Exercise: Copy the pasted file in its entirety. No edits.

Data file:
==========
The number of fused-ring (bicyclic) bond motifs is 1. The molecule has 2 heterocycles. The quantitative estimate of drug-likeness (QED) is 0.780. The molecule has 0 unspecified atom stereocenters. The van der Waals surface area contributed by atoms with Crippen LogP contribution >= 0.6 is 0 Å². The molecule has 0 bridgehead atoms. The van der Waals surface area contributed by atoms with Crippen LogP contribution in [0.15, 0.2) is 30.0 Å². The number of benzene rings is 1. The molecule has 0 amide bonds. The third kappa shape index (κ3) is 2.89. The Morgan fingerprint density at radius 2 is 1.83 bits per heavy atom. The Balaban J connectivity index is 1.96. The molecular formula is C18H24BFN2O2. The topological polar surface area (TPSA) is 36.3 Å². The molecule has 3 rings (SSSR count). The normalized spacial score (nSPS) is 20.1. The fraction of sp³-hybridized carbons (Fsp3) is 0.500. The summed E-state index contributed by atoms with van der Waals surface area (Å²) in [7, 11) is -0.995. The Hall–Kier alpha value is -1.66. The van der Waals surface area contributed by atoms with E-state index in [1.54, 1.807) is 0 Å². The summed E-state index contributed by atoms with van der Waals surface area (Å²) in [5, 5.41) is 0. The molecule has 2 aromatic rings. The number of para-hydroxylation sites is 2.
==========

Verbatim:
The number of fused-ring (bicyclic) bond motifs is 1. The molecule has 2 heterocycles. The quantitative estimate of drug-likeness (QED) is 0.780. The molecule has 0 unspecified atom stereocenters. The van der Waals surface area contributed by atoms with Crippen LogP contribution >= 0.6 is 0 Å². The molecule has 0 bridgehead atoms. The van der Waals surface area contributed by atoms with Crippen LogP contribution in [0.15, 0.2) is 30.0 Å². The number of benzene rings is 1. The molecule has 0 amide bonds. The third kappa shape index (κ3) is 2.89. The Morgan fingerprint density at radius 2 is 1.83 bits per heavy atom. The Balaban J connectivity index is 1.96. The molecular formula is C18H24BFN2O2. The topological polar surface area (TPSA) is 36.3 Å². The molecule has 3 rings (SSSR count). The normalized spacial score (nSPS) is 20.1. The fraction of sp³-hybridized carbons (Fsp3) is 0.500. The summed E-state index contributed by atoms with van der Waals surface area (Å²) in [7, 11) is -0.995. The Hall–Kier alpha value is -1.66. The van der Waals surface area contributed by atoms with E-state index in [1.54, 1.807) is 0 Å². The summed E-state index contributed by atoms with van der Waals surface area (Å²) in [5, 5.41) is 0. The molecule has 2 aromatic rings. The number of para-hydroxylation sites is 2.